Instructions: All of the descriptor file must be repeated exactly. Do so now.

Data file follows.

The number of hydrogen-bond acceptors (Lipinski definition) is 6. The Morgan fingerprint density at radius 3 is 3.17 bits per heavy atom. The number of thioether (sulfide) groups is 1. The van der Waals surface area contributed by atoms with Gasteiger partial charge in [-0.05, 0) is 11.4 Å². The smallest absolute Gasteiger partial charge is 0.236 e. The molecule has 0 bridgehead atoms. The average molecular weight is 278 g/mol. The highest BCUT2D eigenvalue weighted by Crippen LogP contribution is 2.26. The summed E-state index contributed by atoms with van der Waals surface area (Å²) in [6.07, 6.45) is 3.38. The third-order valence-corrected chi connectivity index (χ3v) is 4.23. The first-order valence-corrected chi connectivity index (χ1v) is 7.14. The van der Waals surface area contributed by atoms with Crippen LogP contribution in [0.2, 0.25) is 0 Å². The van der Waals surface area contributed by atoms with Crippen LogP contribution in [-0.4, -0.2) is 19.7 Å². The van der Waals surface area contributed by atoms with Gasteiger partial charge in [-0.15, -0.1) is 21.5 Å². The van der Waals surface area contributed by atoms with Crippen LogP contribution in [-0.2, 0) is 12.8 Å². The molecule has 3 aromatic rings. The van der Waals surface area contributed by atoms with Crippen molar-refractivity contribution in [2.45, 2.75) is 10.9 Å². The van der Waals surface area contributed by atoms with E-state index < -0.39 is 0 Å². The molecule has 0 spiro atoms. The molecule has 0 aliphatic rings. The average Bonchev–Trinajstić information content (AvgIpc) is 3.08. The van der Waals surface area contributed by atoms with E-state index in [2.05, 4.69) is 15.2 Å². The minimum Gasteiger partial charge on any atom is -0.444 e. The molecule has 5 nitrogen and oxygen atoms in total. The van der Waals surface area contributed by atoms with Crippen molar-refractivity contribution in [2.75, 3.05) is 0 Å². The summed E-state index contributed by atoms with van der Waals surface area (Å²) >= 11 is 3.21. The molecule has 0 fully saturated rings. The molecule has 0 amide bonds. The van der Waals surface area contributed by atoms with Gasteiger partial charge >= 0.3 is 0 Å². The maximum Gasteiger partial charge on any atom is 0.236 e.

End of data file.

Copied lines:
The number of hydrogen-bond acceptors (Lipinski definition) is 6. The Morgan fingerprint density at radius 3 is 3.17 bits per heavy atom. The number of thioether (sulfide) groups is 1. The van der Waals surface area contributed by atoms with Gasteiger partial charge in [-0.05, 0) is 11.4 Å². The smallest absolute Gasteiger partial charge is 0.236 e. The molecule has 0 bridgehead atoms. The average molecular weight is 278 g/mol. The highest BCUT2D eigenvalue weighted by Crippen LogP contribution is 2.26. The summed E-state index contributed by atoms with van der Waals surface area (Å²) in [6.07, 6.45) is 3.38. The third-order valence-corrected chi connectivity index (χ3v) is 4.23. The first-order valence-corrected chi connectivity index (χ1v) is 7.14. The van der Waals surface area contributed by atoms with Crippen LogP contribution in [0.2, 0.25) is 0 Å². The van der Waals surface area contributed by atoms with Crippen LogP contribution in [-0.4, -0.2) is 19.7 Å². The van der Waals surface area contributed by atoms with Gasteiger partial charge in [-0.15, -0.1) is 21.5 Å². The van der Waals surface area contributed by atoms with Crippen LogP contribution in [-0.2, 0) is 12.8 Å². The molecule has 3 aromatic rings. The van der Waals surface area contributed by atoms with Crippen molar-refractivity contribution in [2.45, 2.75) is 10.9 Å². The van der Waals surface area contributed by atoms with E-state index < -0.39 is 0 Å². The molecule has 0 spiro atoms. The molecule has 0 aliphatic rings. The average Bonchev–Trinajstić information content (AvgIpc) is 3.08. The van der Waals surface area contributed by atoms with E-state index in [2.05, 4.69) is 15.2 Å². The minimum Gasteiger partial charge on any atom is -0.444 e. The molecule has 5 nitrogen and oxygen atoms in total. The van der Waals surface area contributed by atoms with Crippen molar-refractivity contribution in [2.75, 3.05) is 0 Å². The summed E-state index contributed by atoms with van der Waals surface area (Å²) >= 11 is 3.21. The molecule has 0 fully saturated rings. The molecule has 0 amide bonds. The van der Waals surface area contributed by atoms with Gasteiger partial charge >= 0.3 is 0 Å². The maximum Gasteiger partial charge on any atom is 0.236 e.